In this section:
- Costs, insurance groups, MPG and CO2
- Equipment, options and extras
- Safety and security
Costs & verdict
Everyday costs, plus how reliable and safe it is
Costs, insurance groups, MPG and CO2
The Model 3 is the least expensive Tesla you can buy, and the entry-level rear-wheel-drive (RWD) version undercuts the Hyundai Ioniq 6 and Polestar 2. Those alternatives are likely to depreciate more quickly too.
Like all pure electric cars, the Model 3 makes a huge amount of sense for company car drivers because of the enormous benefit-in-kind tax savings on offer. You’ll also spend less on electricity than you would on petrol or diesel – assuming you charge up at home.
It’s a good thing the Model 3 is so well equipped as standard, because there isn’t much on the options list. Indeed, apart from metallic paint, different alloy wheel designs and white (instead of black) seats, the only options are Enhanced Autopilot and Full Self Driving Capability.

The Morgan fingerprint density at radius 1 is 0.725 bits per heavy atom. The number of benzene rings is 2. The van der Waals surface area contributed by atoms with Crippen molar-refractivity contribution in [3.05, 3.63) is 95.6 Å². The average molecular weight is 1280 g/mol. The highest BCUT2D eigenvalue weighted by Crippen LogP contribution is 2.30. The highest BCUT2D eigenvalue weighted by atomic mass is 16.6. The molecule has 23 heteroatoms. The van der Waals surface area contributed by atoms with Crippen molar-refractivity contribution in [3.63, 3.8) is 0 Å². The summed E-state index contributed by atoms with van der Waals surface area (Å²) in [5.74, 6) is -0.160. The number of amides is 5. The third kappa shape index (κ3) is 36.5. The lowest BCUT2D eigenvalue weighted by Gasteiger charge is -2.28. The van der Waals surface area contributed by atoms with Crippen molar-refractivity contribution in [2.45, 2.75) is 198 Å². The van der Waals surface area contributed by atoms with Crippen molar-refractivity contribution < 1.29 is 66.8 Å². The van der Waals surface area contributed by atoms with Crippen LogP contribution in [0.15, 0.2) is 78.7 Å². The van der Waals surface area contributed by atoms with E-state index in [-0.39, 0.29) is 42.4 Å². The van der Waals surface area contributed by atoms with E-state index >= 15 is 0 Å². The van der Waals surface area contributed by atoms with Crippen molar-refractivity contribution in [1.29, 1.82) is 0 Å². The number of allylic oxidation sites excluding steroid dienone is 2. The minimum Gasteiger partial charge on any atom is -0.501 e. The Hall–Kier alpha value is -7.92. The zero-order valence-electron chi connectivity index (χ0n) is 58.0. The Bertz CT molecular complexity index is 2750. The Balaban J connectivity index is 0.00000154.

The names are potentially misleading – they don't allow you to sit in the back and read a paper while the car takes you to your destination. They allow the car to make lane changes on its own (just hit the indicator), steer itself into a parking space and even be 'summoned' with a smartphone app at very low speeds. So, if someone parks too close to your Model 3 in a car park for you to open the doors, you can drive it out of the space using your phone.